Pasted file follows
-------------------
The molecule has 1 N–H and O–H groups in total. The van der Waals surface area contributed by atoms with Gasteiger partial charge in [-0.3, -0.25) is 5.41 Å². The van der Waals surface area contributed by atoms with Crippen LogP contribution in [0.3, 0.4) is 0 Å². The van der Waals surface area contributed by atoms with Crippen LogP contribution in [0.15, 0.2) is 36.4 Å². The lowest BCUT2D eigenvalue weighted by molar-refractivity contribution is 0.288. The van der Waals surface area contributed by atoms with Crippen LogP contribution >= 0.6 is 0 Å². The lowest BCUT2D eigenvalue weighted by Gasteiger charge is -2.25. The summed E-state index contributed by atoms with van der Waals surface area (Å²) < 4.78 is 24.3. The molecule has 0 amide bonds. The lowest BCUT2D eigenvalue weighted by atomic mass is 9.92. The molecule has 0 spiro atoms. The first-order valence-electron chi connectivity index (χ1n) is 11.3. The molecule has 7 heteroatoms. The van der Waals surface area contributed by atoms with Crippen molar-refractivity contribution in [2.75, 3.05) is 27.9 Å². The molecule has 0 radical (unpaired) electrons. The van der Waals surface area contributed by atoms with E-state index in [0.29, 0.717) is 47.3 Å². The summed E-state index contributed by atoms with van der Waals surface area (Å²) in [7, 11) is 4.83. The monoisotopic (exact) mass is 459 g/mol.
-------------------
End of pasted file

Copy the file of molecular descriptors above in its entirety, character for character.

The molecule has 1 N–H and O–H groups in total. The van der Waals surface area contributed by atoms with Gasteiger partial charge in [-0.3, -0.25) is 5.41 Å². The van der Waals surface area contributed by atoms with Crippen LogP contribution in [0.3, 0.4) is 0 Å². The van der Waals surface area contributed by atoms with Crippen LogP contribution in [0.15, 0.2) is 36.4 Å². The lowest BCUT2D eigenvalue weighted by molar-refractivity contribution is 0.288. The van der Waals surface area contributed by atoms with Crippen LogP contribution >= 0.6 is 0 Å². The lowest BCUT2D eigenvalue weighted by Gasteiger charge is -2.25. The summed E-state index contributed by atoms with van der Waals surface area (Å²) < 4.78 is 24.3. The molecule has 0 amide bonds. The lowest BCUT2D eigenvalue weighted by atomic mass is 9.92. The molecule has 0 spiro atoms. The first-order valence-electron chi connectivity index (χ1n) is 11.3. The molecule has 7 heteroatoms. The van der Waals surface area contributed by atoms with Crippen molar-refractivity contribution in [2.75, 3.05) is 27.9 Å². The molecule has 0 radical (unpaired) electrons. The van der Waals surface area contributed by atoms with E-state index in [0.29, 0.717) is 47.3 Å². The summed E-state index contributed by atoms with van der Waals surface area (Å²) in [7, 11) is 4.83. The monoisotopic (exact) mass is 459 g/mol.